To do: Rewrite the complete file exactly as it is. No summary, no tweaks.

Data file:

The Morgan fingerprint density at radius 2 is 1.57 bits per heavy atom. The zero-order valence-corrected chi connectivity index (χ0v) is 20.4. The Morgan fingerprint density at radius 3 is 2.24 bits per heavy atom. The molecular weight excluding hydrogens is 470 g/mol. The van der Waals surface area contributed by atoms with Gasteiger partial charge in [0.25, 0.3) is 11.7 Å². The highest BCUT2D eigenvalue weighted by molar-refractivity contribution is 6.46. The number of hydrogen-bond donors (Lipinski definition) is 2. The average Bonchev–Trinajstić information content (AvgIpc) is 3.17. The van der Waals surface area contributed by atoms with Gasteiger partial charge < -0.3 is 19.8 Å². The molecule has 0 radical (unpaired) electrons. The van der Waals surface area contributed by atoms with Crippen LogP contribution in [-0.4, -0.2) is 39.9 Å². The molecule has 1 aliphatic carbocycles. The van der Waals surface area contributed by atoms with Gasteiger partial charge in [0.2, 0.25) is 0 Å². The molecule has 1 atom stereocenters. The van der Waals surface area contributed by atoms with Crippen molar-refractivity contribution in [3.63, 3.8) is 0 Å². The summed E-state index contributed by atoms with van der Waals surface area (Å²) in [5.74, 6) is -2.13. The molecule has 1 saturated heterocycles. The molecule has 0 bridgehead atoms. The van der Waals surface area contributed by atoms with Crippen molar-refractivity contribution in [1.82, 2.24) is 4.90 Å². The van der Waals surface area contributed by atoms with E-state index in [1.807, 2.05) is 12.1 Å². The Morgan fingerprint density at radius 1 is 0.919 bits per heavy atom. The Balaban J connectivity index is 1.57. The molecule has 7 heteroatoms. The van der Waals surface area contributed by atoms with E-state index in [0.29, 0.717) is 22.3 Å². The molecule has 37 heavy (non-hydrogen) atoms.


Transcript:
The Morgan fingerprint density at radius 2 is 1.57 bits per heavy atom. The zero-order valence-corrected chi connectivity index (χ0v) is 20.4. The Morgan fingerprint density at radius 3 is 2.24 bits per heavy atom. The molecular weight excluding hydrogens is 470 g/mol. The van der Waals surface area contributed by atoms with Gasteiger partial charge in [0.25, 0.3) is 11.7 Å². The highest BCUT2D eigenvalue weighted by molar-refractivity contribution is 6.46. The number of hydrogen-bond donors (Lipinski definition) is 2. The average Bonchev–Trinajstić information content (AvgIpc) is 3.17. The van der Waals surface area contributed by atoms with Gasteiger partial charge < -0.3 is 19.8 Å². The molecule has 0 radical (unpaired) electrons. The van der Waals surface area contributed by atoms with Crippen LogP contribution in [-0.4, -0.2) is 39.9 Å². The molecule has 1 aliphatic carbocycles. The van der Waals surface area contributed by atoms with Gasteiger partial charge in [0.2, 0.25) is 0 Å². The molecule has 1 atom stereocenters. The van der Waals surface area contributed by atoms with Crippen molar-refractivity contribution in [3.63, 3.8) is 0 Å². The summed E-state index contributed by atoms with van der Waals surface area (Å²) in [5.74, 6) is -2.13. The molecule has 1 saturated heterocycles. The molecule has 0 bridgehead atoms. The van der Waals surface area contributed by atoms with Crippen molar-refractivity contribution in [1.82, 2.24) is 4.90 Å². The van der Waals surface area contributed by atoms with E-state index in [1.807, 2.05) is 12.1 Å². The Morgan fingerprint density at radius 1 is 0.919 bits per heavy atom. The Balaban J connectivity index is 1.57. The molecule has 7 heteroatoms. The van der Waals surface area contributed by atoms with E-state index in [0.29, 0.717) is 22.3 Å². The molecule has 37 heavy (non-hydrogen) atoms.